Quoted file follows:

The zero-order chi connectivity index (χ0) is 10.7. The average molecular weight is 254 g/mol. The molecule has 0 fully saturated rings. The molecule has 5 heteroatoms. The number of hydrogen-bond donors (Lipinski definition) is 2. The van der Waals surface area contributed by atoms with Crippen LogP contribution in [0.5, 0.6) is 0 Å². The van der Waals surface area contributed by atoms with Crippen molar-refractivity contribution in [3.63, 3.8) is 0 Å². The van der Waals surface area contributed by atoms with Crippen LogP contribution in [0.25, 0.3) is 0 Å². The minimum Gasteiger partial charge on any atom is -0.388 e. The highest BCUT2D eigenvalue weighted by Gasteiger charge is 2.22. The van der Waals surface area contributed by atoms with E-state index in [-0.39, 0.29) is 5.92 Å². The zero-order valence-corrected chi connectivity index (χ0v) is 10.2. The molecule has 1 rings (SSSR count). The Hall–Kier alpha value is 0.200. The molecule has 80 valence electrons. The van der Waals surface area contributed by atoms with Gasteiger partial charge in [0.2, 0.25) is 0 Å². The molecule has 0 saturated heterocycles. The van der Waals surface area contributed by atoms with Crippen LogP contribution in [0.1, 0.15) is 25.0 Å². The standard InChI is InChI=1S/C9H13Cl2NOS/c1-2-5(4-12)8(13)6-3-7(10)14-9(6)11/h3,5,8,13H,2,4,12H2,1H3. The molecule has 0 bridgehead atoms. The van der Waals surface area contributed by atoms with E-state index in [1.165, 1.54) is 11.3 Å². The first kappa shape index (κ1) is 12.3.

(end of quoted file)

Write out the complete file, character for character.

The zero-order chi connectivity index (χ0) is 10.7. The average molecular weight is 254 g/mol. The molecule has 0 fully saturated rings. The molecule has 5 heteroatoms. The number of hydrogen-bond donors (Lipinski definition) is 2. The van der Waals surface area contributed by atoms with Crippen LogP contribution in [0.5, 0.6) is 0 Å². The van der Waals surface area contributed by atoms with Crippen molar-refractivity contribution in [3.63, 3.8) is 0 Å². The van der Waals surface area contributed by atoms with Crippen LogP contribution in [0.25, 0.3) is 0 Å². The minimum Gasteiger partial charge on any atom is -0.388 e. The highest BCUT2D eigenvalue weighted by Gasteiger charge is 2.22. The van der Waals surface area contributed by atoms with E-state index in [-0.39, 0.29) is 5.92 Å². The zero-order valence-corrected chi connectivity index (χ0v) is 10.2. The molecule has 1 rings (SSSR count). The Hall–Kier alpha value is 0.200. The molecule has 80 valence electrons. The van der Waals surface area contributed by atoms with Gasteiger partial charge in [0.2, 0.25) is 0 Å². The molecule has 0 saturated heterocycles. The van der Waals surface area contributed by atoms with Crippen LogP contribution in [0.1, 0.15) is 25.0 Å². The standard InChI is InChI=1S/C9H13Cl2NOS/c1-2-5(4-12)8(13)6-3-7(10)14-9(6)11/h3,5,8,13H,2,4,12H2,1H3. The molecule has 0 bridgehead atoms. The van der Waals surface area contributed by atoms with E-state index in [1.165, 1.54) is 11.3 Å². The first kappa shape index (κ1) is 12.3.